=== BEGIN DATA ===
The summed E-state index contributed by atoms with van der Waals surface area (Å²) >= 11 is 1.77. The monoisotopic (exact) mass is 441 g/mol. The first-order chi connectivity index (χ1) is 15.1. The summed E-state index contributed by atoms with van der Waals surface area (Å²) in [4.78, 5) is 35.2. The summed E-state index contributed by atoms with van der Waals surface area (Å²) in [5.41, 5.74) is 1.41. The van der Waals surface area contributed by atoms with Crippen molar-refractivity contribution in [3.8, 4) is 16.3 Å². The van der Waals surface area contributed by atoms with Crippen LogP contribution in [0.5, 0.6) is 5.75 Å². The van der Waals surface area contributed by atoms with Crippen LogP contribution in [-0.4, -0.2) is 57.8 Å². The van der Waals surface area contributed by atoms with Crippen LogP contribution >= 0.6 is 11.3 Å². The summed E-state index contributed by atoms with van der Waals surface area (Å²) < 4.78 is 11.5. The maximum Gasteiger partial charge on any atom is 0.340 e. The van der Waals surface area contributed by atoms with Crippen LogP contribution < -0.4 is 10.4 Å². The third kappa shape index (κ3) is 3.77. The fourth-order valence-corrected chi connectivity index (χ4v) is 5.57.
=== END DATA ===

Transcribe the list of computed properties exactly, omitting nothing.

The summed E-state index contributed by atoms with van der Waals surface area (Å²) >= 11 is 1.77. The monoisotopic (exact) mass is 441 g/mol. The first-order chi connectivity index (χ1) is 15.1. The summed E-state index contributed by atoms with van der Waals surface area (Å²) in [4.78, 5) is 35.2. The summed E-state index contributed by atoms with van der Waals surface area (Å²) in [5.41, 5.74) is 1.41. The van der Waals surface area contributed by atoms with Crippen molar-refractivity contribution in [3.8, 4) is 16.3 Å². The van der Waals surface area contributed by atoms with Crippen LogP contribution in [0.5, 0.6) is 5.75 Å². The van der Waals surface area contributed by atoms with Crippen LogP contribution in [-0.4, -0.2) is 57.8 Å². The van der Waals surface area contributed by atoms with Crippen LogP contribution >= 0.6 is 11.3 Å². The summed E-state index contributed by atoms with van der Waals surface area (Å²) < 4.78 is 11.5. The maximum Gasteiger partial charge on any atom is 0.340 e. The van der Waals surface area contributed by atoms with Crippen LogP contribution < -0.4 is 10.4 Å². The third kappa shape index (κ3) is 3.77. The fourth-order valence-corrected chi connectivity index (χ4v) is 5.57.